Like anyone in his right mind, I was disturbed by that video – apart from the gross-out factor. I was disturbed by the idea that in that moment of utter vulnerability, people could ridicule you with complete impunity, and hold you up to the entire world for ridicule. That’s just not right.

But equally wrong is this pervasive practice of parading people before the bar of public opinion even before they’ve had a chance to go through due process. Media should really do something about policing their ranks. Unfortunately, it seems that too many media practitioners simply relish the idea of their being part of an alternative justice system; one that condemns without due process, and very rarely apologizes for murdering reputations unjustifiably.

Or is that just ABS-CBN? LOL.

Filed under: journalism, musings, Quick Posts, ,

Much ado about nothing

Man, that Gonzales sure knows how to stir up a hornet’s nest, doesn’t he? I’ve been holding off writing about that advisory of his, knowing that I would really just be in opposition to the inevitable reaction of media. But as most media has been dragging it out and Ping Lacson has already sounded off about it anyway, I thought I’d get my licks in before the whole thing gets too stale.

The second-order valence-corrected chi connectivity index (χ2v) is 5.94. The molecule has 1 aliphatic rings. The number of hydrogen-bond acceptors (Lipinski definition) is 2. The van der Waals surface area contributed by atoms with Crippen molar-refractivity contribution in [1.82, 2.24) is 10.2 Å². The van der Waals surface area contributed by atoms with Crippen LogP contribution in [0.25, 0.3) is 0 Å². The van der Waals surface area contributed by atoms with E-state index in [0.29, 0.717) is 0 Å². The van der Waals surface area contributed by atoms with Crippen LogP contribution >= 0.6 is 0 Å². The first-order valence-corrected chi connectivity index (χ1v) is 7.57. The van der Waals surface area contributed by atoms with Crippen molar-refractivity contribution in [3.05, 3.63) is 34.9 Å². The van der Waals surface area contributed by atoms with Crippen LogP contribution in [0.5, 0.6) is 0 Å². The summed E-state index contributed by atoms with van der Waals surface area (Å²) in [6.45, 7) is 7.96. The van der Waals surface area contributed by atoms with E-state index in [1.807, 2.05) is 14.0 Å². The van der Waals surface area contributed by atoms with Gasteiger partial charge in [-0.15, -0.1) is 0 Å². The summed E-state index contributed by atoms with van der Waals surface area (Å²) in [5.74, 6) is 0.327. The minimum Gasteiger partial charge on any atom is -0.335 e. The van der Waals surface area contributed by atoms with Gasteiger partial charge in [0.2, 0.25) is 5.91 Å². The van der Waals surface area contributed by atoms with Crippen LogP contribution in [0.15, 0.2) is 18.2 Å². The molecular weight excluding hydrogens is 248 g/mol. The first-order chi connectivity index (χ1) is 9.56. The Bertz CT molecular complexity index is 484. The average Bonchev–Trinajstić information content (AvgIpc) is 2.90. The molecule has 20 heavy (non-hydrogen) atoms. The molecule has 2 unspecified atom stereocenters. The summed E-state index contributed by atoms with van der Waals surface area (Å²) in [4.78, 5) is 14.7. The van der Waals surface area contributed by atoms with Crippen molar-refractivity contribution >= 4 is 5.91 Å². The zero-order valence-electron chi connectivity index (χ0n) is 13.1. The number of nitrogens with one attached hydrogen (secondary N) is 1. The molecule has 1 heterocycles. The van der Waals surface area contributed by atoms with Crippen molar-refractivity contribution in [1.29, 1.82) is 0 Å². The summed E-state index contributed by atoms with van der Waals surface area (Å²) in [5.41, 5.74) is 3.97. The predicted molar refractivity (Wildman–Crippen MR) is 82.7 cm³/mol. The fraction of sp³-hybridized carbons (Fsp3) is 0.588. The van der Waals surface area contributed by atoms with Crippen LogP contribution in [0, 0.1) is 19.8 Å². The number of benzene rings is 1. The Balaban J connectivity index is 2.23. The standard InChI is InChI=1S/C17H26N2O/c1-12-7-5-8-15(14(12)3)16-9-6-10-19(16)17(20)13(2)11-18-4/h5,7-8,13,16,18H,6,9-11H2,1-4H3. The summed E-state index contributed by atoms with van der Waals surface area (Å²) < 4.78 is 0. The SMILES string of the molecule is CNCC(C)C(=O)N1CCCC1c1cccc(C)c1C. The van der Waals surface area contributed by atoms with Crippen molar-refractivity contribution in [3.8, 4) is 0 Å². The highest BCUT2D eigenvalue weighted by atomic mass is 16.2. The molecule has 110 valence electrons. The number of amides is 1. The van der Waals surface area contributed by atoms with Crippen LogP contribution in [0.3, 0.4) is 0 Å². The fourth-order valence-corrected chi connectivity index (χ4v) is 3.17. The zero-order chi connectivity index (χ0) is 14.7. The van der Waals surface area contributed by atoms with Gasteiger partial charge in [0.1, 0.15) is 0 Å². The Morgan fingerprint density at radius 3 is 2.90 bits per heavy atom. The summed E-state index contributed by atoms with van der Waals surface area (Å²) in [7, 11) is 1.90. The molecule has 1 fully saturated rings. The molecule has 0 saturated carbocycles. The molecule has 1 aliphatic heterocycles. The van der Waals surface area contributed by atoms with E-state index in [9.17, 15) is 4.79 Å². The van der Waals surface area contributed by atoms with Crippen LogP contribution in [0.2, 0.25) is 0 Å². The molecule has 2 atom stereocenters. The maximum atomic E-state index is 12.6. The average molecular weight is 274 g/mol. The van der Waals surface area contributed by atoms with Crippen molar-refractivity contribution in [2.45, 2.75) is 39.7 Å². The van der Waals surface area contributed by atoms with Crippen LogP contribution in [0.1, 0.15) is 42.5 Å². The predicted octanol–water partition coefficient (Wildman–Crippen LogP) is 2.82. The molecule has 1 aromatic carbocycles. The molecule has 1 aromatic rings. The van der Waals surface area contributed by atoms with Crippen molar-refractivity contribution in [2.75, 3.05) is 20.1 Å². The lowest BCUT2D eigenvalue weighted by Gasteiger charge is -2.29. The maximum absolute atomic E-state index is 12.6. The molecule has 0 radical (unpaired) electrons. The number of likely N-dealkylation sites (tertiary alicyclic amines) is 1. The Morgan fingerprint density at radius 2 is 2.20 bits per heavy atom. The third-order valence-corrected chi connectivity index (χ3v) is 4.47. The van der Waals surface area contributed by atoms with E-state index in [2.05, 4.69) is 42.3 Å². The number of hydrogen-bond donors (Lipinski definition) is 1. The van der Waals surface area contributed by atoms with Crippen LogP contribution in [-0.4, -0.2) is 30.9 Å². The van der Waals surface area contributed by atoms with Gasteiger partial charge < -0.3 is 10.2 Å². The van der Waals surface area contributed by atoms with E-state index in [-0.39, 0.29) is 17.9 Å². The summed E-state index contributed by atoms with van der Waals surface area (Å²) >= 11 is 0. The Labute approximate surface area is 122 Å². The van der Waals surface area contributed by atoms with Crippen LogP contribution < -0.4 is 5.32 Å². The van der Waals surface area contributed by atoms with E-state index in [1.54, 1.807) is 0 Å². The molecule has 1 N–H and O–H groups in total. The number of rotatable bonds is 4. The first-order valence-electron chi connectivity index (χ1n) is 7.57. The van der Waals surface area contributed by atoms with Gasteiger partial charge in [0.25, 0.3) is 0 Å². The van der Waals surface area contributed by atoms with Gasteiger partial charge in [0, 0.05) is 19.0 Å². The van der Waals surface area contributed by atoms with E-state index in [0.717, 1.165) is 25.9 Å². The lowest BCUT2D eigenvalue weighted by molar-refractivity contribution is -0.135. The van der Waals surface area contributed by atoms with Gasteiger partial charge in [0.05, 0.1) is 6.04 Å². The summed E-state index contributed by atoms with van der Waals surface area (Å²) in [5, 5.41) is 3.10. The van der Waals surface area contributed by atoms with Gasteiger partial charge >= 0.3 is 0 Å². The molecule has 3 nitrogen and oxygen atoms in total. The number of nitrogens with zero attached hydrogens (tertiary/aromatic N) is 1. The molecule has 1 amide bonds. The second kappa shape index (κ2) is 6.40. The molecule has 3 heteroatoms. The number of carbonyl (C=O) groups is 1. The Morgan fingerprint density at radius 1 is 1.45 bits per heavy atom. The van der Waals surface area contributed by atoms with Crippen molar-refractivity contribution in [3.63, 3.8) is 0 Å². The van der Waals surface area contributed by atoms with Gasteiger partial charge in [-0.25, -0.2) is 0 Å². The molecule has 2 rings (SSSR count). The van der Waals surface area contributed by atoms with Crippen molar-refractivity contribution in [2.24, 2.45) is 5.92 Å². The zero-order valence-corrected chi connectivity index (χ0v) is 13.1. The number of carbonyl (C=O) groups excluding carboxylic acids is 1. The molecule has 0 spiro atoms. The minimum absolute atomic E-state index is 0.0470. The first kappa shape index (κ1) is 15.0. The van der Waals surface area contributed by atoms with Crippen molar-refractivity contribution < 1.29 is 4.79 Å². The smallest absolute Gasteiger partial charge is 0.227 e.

First off, the wording of the advisory is pretty clear. Media people will be criminally charged if they refuse to obey lawful orders. Dispose of all the legalese and rationalization bullshit, that’s basically what it says. If you refuse to obey lawful orders, be ready to face the consequences.

But now come the media and all the international busy-bodies claiming chilling effect. Excuse me? When has it been unduly chilling on any profession to be told that if they violate the law or disobey the lawful order of a person in authority there will be consequences?

So basically, when they ask Gonzales to retract, what they’re asking for is that they not be reminded that disobeying lawful orders will lead to criminal prosecution. More to the point, I think, is that they’re reserving their right to use their own discretion in whether to obey lawful orders. Wow. That’s a great deal! We should all be so lucky. Then we won’t have to worry about pesky red lights and one way street signs.

Filed under: journalism, ,